Precy NUMBI en zijn alter-ego’s
Precy Numbi is a young artist with many identities. Born in the Democratic Republic of the Congo in 1992, he grew up with a head full of Western superhero stories. In 2015, he graduated from the Academy of Fine Arts in Kinshasa. Although he studied in a department dedicated to interior architecture, he turned his attention to performance art. In 2018, he performed with the collective Kin-Act Jardin de Sang, a work that commented on political current events with its condemnation of the Beni massacres. The company’s subsequent arrest for public disorder, followed by ten days in prison, made Numbi understand the importance of having a superheroic identity to shield his civilian identity; it also led to the birth of his alter-egos, who collectively form the “Kimbalabala Republic”.
In Numbi’s performances materials and ordinary objects take center stage. He sees art as full of ‘precarious materials’ from our daily lives, ordinary objects that sometimes are more durable than they were intended to be. He questions the trajectory of the scraps he encounters, and the habit of Western countries to send their waste to Africa. He condemns the speed with which goods expire and lose their original ‘added value’, and regards the massive quantity of waste that he observes around him as an emblem of the over-consumption of contemporary neo-liberal societies. Numbi’s materials, although emptied of their primary role, generally are still identifiable. For example, by integrating various electronic circuits for mobile phones into his costumes he highlights how their manufacture requires the extraction of coltan (columbite-tantalite). The DRC has between 60 and 80% of the world’s reserves of this mineral, which is mined in terrible conditions by 40,000 children and subsequently sent abroad, to the profit of large companies based on other continents. Once the mobile phones cease to function, they are sent back to Africa as waste. In Numbi’s hands, these trivialized waste objects become symptoms of various issues related to overproduction; their presence an indicating that a mounting problem, a manifestation of a failure, technical as well as societal and ecological.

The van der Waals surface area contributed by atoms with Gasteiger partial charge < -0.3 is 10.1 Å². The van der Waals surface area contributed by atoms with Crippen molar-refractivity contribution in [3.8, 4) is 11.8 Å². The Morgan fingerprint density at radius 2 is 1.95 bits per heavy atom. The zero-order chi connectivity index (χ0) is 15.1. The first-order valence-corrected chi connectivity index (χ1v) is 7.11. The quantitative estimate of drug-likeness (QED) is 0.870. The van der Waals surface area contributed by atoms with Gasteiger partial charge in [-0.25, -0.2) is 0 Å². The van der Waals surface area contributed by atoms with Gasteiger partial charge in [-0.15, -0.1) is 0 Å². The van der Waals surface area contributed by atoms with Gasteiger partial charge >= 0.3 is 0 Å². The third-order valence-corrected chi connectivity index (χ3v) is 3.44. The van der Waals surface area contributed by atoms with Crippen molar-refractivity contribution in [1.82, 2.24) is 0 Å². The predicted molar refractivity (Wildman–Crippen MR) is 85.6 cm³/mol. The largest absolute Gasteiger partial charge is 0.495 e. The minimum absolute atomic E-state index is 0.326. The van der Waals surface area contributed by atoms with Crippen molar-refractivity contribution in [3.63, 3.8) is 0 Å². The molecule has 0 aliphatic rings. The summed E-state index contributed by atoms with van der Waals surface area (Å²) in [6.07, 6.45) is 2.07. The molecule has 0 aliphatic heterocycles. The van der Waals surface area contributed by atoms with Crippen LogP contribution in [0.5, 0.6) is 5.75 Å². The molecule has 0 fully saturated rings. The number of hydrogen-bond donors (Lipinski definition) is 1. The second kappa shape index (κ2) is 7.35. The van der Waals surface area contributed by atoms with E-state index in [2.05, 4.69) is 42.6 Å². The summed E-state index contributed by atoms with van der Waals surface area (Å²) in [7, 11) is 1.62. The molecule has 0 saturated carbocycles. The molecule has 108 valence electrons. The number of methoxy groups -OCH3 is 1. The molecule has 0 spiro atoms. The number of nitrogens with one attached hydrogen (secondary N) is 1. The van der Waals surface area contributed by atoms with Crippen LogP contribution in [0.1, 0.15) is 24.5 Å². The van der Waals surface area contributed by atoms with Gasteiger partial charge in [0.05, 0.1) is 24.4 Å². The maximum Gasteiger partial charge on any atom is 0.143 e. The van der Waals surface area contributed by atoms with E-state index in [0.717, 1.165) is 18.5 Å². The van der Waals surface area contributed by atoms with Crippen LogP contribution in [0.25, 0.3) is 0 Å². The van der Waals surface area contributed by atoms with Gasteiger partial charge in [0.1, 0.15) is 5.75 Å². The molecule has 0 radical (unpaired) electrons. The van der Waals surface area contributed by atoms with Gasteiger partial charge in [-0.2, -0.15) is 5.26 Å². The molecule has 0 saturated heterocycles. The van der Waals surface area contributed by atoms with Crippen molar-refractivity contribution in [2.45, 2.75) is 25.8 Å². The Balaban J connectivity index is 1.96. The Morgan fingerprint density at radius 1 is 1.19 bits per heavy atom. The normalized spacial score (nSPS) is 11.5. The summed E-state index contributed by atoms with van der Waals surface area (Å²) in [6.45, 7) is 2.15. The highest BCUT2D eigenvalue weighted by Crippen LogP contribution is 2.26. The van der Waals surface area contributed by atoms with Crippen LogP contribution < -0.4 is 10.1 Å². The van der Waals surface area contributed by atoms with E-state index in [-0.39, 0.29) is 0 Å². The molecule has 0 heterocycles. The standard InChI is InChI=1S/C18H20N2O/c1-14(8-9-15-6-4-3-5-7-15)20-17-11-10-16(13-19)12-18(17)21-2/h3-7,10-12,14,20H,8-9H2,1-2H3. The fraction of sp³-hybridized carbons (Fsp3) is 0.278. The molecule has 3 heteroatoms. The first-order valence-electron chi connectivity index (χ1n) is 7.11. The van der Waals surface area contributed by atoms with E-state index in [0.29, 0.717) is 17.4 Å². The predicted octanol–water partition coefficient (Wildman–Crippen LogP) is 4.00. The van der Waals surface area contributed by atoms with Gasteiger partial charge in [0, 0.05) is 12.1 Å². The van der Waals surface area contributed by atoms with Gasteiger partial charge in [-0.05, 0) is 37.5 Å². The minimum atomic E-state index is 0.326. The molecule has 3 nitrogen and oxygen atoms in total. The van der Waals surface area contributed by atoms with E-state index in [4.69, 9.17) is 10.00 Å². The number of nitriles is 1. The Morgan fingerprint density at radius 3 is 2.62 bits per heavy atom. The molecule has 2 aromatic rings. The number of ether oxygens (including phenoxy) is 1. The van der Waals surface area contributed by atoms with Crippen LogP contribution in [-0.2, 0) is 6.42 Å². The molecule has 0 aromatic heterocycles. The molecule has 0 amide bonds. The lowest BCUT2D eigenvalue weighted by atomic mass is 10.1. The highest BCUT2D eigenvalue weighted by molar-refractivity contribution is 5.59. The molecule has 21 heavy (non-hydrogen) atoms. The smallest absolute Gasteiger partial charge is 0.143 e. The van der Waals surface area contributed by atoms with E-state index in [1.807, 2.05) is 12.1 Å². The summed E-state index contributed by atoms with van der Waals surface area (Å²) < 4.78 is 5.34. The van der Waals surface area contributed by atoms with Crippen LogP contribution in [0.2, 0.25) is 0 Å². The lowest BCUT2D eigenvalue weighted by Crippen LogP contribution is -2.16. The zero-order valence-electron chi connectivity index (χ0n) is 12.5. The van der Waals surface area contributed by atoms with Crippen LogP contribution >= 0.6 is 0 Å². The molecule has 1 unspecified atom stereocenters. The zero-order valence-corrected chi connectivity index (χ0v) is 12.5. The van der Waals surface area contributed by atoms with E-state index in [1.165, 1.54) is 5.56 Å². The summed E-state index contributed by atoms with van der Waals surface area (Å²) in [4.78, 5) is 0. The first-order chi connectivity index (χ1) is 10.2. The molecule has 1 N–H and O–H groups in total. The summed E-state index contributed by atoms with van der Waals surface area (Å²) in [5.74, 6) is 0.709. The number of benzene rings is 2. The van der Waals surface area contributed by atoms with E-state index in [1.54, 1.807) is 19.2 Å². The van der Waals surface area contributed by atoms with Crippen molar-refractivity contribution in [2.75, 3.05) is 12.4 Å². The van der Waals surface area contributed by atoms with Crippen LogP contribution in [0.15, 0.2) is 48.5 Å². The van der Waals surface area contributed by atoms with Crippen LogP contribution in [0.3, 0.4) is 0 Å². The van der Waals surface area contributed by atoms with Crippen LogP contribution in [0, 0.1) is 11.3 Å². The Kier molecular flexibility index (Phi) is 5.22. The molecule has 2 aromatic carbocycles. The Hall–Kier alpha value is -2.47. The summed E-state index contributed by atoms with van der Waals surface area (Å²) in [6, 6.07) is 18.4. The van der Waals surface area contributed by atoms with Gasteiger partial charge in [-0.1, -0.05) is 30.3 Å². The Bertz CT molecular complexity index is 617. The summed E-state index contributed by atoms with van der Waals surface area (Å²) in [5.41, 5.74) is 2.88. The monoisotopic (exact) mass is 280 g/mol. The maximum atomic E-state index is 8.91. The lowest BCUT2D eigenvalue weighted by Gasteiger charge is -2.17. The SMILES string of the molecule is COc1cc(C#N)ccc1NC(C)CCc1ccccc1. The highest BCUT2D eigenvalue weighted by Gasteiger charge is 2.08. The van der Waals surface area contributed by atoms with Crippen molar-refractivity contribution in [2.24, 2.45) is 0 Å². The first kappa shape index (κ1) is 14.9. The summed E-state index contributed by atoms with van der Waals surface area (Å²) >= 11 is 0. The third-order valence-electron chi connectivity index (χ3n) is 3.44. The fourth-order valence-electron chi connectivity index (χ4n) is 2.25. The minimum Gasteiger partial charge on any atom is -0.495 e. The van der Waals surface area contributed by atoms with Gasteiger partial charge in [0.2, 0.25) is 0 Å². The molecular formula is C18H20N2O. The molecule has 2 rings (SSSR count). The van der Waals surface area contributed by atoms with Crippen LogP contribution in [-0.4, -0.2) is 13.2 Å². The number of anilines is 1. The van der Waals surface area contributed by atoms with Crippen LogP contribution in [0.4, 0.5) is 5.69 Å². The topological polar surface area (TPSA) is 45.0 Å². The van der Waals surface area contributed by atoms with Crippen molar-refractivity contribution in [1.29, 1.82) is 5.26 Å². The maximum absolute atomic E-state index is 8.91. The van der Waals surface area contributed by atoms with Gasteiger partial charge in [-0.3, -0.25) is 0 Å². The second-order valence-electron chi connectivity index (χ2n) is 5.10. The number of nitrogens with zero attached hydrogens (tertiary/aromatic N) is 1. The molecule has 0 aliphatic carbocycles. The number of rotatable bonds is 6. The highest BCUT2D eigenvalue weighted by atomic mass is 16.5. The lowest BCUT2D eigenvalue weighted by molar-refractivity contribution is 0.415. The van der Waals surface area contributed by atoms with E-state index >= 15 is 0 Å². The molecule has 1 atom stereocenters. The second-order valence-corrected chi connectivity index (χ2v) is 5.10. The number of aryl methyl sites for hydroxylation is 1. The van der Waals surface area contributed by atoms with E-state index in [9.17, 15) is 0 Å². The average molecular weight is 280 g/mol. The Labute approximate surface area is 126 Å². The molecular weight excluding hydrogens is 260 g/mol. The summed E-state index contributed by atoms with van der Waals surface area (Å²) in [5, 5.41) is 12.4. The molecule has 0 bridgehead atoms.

These reflections, among others, have given rise to the Robot-Sapiens Kimbalabala, which Numbi often uses in his perforances. The name is a neologism derived from “kimbala”, a Lingala slang term for the wear and tear of a vehicle that has undergone several successive repairs. Numbi thus plays with the slipperiness of language, the doubling of the suffix emphasizing the obsolescence of the machine. The fungible, expendable nature of the elements with which he makes his compositions does not imply that they are fragile or ephemeral, as generally these objects have had a short initial existence but are destined to last as waste. By reusing them, Numbi inhabits them, brings them back to life. The armored suit in which Numbi performs curbs his movements, which are dictated by the suits hooks and weight (ca. twenty kilos) and follow a robotic choreography so as not to collide with the body wearing the costume. Numbi’s robot-sapiens are reminiscent of characters in dystopian fiction and enable him to visualize the future of the debris. They give expression to eco-futurist considerations and show how the degradation of the environment by humans also has effects on the nature of the human being himself.
Numbi links these notions of futurism and ecology to a decolonization of public space and thought. He invites those who come across him to become their own heroic figure. In Kinshasa, he works with children, whom he invites to think outside the references disseminated by the West and to decolonize their imagination. He reminds them that Africans do not have to be the ‘Others’ as presented in the Western imagination. He encourages them to be the superheroes instead, and to decide for themselves what their superheroes look like and to embody them as they see fit. All the children can become heroic actors in the struggles of their community.
The members of the Kimbalabala Republic serve different roles and specific functions. One of the costumes is conspicuous in size and color, and when wearing it Numbi warns his audience against bad driving. Its visibility allows it to be spotted from a distance by drivers, who must therefore slow down. While this alter-ego is dedicated to road safety, other identities allow him to highlight other problems he perceives around him.
Numbi also performs in Belgium, where he criticizes the tendency of local institutions to try and distance themselves from the issues he raises by limiting his practice to the vague label of “African Art”. He makes people think about their own involvement in the issues he raises. For instance, in his studio in Brussels, Numbi creates outfits with locally found rubbish on the Belgian roadsides. He confronts the population with their own litter, which turns out to be similar to what he finds in Kinshasa. By thus exploring the world around him in performance, Numbi adopts a living art practice that is resolutely contemporary.